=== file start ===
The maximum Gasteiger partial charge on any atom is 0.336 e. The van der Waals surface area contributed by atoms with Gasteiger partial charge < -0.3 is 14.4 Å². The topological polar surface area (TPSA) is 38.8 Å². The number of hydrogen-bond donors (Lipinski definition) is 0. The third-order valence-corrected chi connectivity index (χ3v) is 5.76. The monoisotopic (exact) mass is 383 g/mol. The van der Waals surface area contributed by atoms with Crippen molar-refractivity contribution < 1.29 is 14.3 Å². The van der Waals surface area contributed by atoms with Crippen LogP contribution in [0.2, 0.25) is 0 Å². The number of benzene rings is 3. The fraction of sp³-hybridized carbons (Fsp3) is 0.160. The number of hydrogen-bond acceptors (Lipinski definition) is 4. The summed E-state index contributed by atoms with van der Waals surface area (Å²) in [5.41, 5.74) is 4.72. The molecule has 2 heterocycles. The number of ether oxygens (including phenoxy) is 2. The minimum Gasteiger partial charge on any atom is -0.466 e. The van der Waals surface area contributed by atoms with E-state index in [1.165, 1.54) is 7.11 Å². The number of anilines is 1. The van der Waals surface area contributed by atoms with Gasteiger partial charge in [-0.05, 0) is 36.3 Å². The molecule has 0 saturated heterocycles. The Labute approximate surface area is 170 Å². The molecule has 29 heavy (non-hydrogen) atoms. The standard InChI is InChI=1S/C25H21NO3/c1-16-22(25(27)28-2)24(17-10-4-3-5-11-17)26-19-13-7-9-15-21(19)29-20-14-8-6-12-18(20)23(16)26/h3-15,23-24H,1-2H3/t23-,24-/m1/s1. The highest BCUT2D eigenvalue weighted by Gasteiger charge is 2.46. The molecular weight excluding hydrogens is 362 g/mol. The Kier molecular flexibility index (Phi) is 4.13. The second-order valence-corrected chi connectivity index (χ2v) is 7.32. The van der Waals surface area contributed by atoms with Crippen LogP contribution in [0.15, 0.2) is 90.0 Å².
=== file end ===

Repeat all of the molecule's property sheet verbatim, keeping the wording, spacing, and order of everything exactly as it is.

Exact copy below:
The maximum Gasteiger partial charge on any atom is 0.336 e. The van der Waals surface area contributed by atoms with Gasteiger partial charge < -0.3 is 14.4 Å². The topological polar surface area (TPSA) is 38.8 Å². The number of hydrogen-bond donors (Lipinski definition) is 0. The third-order valence-corrected chi connectivity index (χ3v) is 5.76. The monoisotopic (exact) mass is 383 g/mol. The van der Waals surface area contributed by atoms with Crippen molar-refractivity contribution < 1.29 is 14.3 Å². The van der Waals surface area contributed by atoms with Crippen LogP contribution in [0.2, 0.25) is 0 Å². The number of benzene rings is 3. The fraction of sp³-hybridized carbons (Fsp3) is 0.160. The number of hydrogen-bond acceptors (Lipinski definition) is 4. The summed E-state index contributed by atoms with van der Waals surface area (Å²) in [5.41, 5.74) is 4.72. The molecule has 2 heterocycles. The number of ether oxygens (including phenoxy) is 2. The minimum Gasteiger partial charge on any atom is -0.466 e. The van der Waals surface area contributed by atoms with E-state index in [1.165, 1.54) is 7.11 Å². The number of anilines is 1. The van der Waals surface area contributed by atoms with Gasteiger partial charge in [-0.05, 0) is 36.3 Å². The molecule has 0 saturated heterocycles. The Labute approximate surface area is 170 Å². The molecule has 29 heavy (non-hydrogen) atoms. The standard InChI is InChI=1S/C25H21NO3/c1-16-22(25(27)28-2)24(17-10-4-3-5-11-17)26-19-13-7-9-15-21(19)29-20-14-8-6-12-18(20)23(16)26/h3-15,23-24H,1-2H3/t23-,24-/m1/s1. The highest BCUT2D eigenvalue weighted by Gasteiger charge is 2.46. The molecular weight excluding hydrogens is 362 g/mol. The Kier molecular flexibility index (Phi) is 4.13. The second-order valence-corrected chi connectivity index (χ2v) is 7.32. The van der Waals surface area contributed by atoms with Crippen LogP contribution in [0.15, 0.2) is 90.0 Å².